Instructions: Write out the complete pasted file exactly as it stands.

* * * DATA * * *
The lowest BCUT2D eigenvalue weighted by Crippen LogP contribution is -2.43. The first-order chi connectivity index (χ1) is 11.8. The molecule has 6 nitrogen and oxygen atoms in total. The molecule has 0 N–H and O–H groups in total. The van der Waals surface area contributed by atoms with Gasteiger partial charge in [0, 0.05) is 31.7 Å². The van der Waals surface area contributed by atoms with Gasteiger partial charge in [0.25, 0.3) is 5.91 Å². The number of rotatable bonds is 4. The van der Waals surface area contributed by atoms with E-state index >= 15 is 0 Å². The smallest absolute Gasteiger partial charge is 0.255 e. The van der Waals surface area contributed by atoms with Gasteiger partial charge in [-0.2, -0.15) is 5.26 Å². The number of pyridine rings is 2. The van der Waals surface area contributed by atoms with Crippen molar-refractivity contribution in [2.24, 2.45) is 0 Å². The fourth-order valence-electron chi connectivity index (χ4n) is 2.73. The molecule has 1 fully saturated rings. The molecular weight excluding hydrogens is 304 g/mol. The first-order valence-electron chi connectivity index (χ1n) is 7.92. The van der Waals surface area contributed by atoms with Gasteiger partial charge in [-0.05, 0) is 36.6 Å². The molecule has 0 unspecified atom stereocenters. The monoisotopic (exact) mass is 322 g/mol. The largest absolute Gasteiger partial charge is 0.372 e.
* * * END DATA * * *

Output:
The lowest BCUT2D eigenvalue weighted by Crippen LogP contribution is -2.43. The first-order chi connectivity index (χ1) is 11.8. The molecule has 6 nitrogen and oxygen atoms in total. The molecule has 0 N–H and O–H groups in total. The van der Waals surface area contributed by atoms with Gasteiger partial charge in [0, 0.05) is 31.7 Å². The van der Waals surface area contributed by atoms with Gasteiger partial charge in [0.25, 0.3) is 5.91 Å². The number of rotatable bonds is 4. The van der Waals surface area contributed by atoms with E-state index >= 15 is 0 Å². The smallest absolute Gasteiger partial charge is 0.255 e. The van der Waals surface area contributed by atoms with Gasteiger partial charge in [-0.2, -0.15) is 5.26 Å². The number of pyridine rings is 2. The van der Waals surface area contributed by atoms with Crippen molar-refractivity contribution in [2.24, 2.45) is 0 Å². The fourth-order valence-electron chi connectivity index (χ4n) is 2.73. The molecule has 1 fully saturated rings. The molecular weight excluding hydrogens is 304 g/mol. The first-order valence-electron chi connectivity index (χ1n) is 7.92. The van der Waals surface area contributed by atoms with Gasteiger partial charge in [-0.05, 0) is 36.6 Å². The molecule has 0 unspecified atom stereocenters. The monoisotopic (exact) mass is 322 g/mol. The largest absolute Gasteiger partial charge is 0.372 e.